Lent: The Season of Rotten Snow

This was part of my weekly e-mail message to the congregation of First United Methodist Church, New Ulm, Minnesota for March 15, 2019.

Last night, just as I was turning out the kitchen light, I heard a crashing thump. At first, I thought that Bruce had fallen while getting ready for bed. I called upstairs, “Are you all right?”  “I’m fine, but the gutter isn’t,” he answered. I stepped outside and looked at the roof of our porch. A giant ice dam that had been melting over the past couple of days had fallen, and it had taken a four-foot length of rain gutter with it. 

Years ago, I started calling this time of year The Season of Rotten Snow. Just as we are getting into the season of Lent, when we ask God to reveal to us the dark corners of our souls and the sin we hide there, a winter’s worth of snow is melting away. The pristine white landscapes of December are gone. Now there is only this gray, slushy mess, revealing all the trash and dirt that has accumulated over the winter.

The Season of Rotten Snow reminds us that we have work to do in our hearts. It’s time to clear out the anger and animosity, the complacency and self-centeredness, the resignation and hopelessness that have been building up in our souls. As melting snow reveals all the dirt of a winter, Lent reveals all the sin that we’ve let slide undetected into our lives.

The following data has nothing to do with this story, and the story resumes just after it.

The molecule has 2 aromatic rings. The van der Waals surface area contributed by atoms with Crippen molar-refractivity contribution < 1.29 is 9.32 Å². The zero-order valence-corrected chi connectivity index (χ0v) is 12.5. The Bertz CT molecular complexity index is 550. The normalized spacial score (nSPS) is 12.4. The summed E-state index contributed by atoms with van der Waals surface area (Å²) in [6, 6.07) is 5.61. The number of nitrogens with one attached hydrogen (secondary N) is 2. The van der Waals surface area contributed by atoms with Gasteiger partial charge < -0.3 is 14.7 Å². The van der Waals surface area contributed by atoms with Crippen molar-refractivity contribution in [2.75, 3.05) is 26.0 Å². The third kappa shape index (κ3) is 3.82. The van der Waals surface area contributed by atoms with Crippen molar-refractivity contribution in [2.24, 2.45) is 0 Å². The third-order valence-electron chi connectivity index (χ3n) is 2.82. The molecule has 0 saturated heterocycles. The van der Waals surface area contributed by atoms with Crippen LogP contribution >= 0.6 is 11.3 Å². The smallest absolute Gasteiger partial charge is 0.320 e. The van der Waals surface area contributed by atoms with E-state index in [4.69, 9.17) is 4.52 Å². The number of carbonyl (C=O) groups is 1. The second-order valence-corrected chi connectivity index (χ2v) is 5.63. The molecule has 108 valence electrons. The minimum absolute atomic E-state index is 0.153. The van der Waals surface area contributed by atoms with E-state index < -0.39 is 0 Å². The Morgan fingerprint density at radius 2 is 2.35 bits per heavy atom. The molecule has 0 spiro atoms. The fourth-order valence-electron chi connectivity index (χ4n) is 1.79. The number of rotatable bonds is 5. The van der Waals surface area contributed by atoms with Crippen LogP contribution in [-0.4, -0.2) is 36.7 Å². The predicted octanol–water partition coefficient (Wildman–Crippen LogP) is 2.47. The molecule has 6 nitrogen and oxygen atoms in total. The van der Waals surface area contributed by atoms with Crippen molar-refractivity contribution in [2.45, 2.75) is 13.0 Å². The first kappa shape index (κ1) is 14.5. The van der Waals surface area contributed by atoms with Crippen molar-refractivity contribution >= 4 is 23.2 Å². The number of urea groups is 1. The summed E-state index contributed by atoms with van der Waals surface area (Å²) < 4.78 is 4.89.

And if we don’t want that sin to bring us to ruin, just as that ice dam brought the rain gutter to ruin, it’s time to acknowledge it for what it is: sin. It’s time to give it over to Christ, ask forgiveness, and be healed. May this Season of Rotten Snow reveal not only your sin to you, but Christ’s abundant, gracious, forgiving love. May you find healing in repentance, and peace in forgiveness, through Jesus Christ our Lord.

Listen to Him – sermon on Luke 9:28-36 for Transfiguration C

March 3, 2019
This message is based on an outline provided by J.D. Walt for the Listen to Him Lenten study series.

A lot has happened since we left Jesus preaching on a level place last week. He has traveled all over Galilee, healing, casting out demons, preaching and teaching about the Kingdom of God – and it seems that everywhere he goes, the Pharisees are on his trail. They question him and challenge him. They invite him to dinner, and then criticize him to the other guests. Those Pharisees…

By the time we get from chapter six – where we left off last week – to today’s reading in chapter 9, Jesus has even raised a young girl from the dead. He has fed 5000 people and calmed a storm in the middle of the lake. He has sent out his apostles on their first mission trip, and explained that whoever wants to follow Jesus must deny themselves, take up their cross daily, and follow him. Those who want to save their life will lose it, and those who lose their life for his sake will save it.